Cognitive-Behavioral Therapy for Medication-Resistant Symptoms

Academic Clinical Psychology Unit, St. Thomas' Hospital, London, United Kingdom.
Schizophrenia Bulletin (Impact Factor: 8.61). 02/2000; DOI: 10.1093/oxfordjournals.schbul.a033447
Source: PubMed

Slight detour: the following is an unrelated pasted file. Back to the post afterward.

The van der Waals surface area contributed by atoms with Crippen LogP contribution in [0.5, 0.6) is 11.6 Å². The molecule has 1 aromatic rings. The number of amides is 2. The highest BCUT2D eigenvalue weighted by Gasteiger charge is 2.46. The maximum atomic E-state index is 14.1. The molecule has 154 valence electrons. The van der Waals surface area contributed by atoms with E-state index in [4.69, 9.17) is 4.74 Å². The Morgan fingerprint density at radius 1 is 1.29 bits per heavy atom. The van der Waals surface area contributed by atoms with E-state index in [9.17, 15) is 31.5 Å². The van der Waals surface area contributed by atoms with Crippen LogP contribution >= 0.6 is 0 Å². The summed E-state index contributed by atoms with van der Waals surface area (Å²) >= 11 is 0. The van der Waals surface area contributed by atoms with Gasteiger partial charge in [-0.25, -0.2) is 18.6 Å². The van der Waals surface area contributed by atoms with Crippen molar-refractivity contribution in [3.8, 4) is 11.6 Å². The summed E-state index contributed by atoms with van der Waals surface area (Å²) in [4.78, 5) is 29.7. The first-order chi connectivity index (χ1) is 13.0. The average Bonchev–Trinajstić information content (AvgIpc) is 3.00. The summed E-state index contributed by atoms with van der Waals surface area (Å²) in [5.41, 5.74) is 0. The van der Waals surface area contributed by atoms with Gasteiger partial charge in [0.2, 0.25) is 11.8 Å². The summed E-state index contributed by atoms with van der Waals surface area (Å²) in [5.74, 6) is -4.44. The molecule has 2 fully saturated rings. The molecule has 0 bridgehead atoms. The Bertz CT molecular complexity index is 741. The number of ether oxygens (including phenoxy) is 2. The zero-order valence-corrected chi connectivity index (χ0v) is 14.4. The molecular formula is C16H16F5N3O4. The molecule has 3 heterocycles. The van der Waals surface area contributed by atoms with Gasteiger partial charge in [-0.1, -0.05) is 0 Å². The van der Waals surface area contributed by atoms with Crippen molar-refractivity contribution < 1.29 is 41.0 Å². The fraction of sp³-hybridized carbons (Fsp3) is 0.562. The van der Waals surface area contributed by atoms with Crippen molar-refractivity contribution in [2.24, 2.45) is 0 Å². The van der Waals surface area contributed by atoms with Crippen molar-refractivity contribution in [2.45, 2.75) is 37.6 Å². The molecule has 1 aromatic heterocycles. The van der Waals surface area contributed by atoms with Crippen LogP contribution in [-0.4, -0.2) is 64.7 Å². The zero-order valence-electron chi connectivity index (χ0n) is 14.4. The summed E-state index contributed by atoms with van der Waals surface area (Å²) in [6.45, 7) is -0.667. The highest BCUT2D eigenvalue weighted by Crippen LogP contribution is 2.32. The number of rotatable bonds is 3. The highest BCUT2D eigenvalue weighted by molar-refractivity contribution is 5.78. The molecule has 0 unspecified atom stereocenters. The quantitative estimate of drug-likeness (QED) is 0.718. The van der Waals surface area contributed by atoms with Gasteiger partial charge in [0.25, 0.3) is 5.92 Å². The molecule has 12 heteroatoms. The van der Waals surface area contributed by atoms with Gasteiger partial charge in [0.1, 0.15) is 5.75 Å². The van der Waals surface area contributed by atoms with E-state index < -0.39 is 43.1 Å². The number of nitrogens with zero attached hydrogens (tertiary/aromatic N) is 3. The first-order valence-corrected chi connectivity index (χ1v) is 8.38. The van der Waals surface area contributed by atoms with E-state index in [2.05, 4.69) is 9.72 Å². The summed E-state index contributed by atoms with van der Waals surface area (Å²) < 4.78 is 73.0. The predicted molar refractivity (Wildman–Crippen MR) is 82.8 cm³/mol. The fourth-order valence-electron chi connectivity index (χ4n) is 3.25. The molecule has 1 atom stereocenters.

ABSTRACT Cognitive-behavioral therapy for psychosis is described. It draws on the cognitive models and therapy approach of Beck and colleagues, combined with an application of stress-vulnerability models of schizophrenia and cognitive models of psychotic symptoms. There is encouraging evidence for the efficacy of this approach. Four controlled trials have found that cognitive-behavioral therapy reduces symptoms of psychosis, and there is some evidence that it may contribute to relapse reduction. Studies that have examined factors that predict treatment response are reviewed. There is preliminary evidence that a good outcome is partially predicted by a measure of cognitive flexibility or a “chink of insight.” People who present with only negative symptoms may show poorer outcome. However, there is no evidence that intelligence or symptom severity is associated with outcome. Implications for selecting patients and for optimal duration of treatment are discussed. Finally, the importance of taking account of the heterogeneity of people with psychosis, so that individual treatment goals are identified, is discussed.

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